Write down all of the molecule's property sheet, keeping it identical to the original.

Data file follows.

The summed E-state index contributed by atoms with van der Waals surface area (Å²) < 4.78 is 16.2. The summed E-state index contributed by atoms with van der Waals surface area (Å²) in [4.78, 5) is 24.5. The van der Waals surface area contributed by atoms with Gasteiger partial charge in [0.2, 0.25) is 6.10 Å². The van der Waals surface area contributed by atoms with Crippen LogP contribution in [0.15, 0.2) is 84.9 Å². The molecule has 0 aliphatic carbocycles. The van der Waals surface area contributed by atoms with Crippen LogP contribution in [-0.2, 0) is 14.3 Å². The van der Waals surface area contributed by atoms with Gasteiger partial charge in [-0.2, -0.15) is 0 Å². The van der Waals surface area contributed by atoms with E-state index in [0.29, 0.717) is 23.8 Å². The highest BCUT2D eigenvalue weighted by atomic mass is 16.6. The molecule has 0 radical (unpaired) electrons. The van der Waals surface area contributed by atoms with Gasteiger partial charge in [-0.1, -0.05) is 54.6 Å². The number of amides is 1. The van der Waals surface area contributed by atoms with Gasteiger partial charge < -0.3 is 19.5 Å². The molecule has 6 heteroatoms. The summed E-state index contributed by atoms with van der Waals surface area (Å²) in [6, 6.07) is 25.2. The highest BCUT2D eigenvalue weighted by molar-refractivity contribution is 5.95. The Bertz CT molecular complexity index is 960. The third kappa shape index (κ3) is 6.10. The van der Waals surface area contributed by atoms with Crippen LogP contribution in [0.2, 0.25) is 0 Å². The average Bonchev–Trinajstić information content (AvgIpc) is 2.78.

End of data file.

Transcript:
The summed E-state index contributed by atoms with van der Waals surface area (Å²) < 4.78 is 16.2. The summed E-state index contributed by atoms with van der Waals surface area (Å²) in [4.78, 5) is 24.5. The van der Waals surface area contributed by atoms with Gasteiger partial charge in [0.2, 0.25) is 6.10 Å². The van der Waals surface area contributed by atoms with Crippen LogP contribution in [0.15, 0.2) is 84.9 Å². The molecule has 0 aliphatic carbocycles. The van der Waals surface area contributed by atoms with Crippen LogP contribution in [-0.2, 0) is 14.3 Å². The van der Waals surface area contributed by atoms with Gasteiger partial charge in [-0.2, -0.15) is 0 Å². The van der Waals surface area contributed by atoms with E-state index in [0.29, 0.717) is 23.8 Å². The highest BCUT2D eigenvalue weighted by atomic mass is 16.6. The molecule has 0 radical (unpaired) electrons. The van der Waals surface area contributed by atoms with Gasteiger partial charge in [-0.1, -0.05) is 54.6 Å². The number of amides is 1. The van der Waals surface area contributed by atoms with Gasteiger partial charge < -0.3 is 19.5 Å². The molecule has 6 heteroatoms. The summed E-state index contributed by atoms with van der Waals surface area (Å²) in [6, 6.07) is 25.2. The highest BCUT2D eigenvalue weighted by molar-refractivity contribution is 5.95. The Bertz CT molecular complexity index is 960. The third kappa shape index (κ3) is 6.10. The van der Waals surface area contributed by atoms with Crippen LogP contribution in [0.2, 0.25) is 0 Å². The average Bonchev–Trinajstić information content (AvgIpc) is 2.78.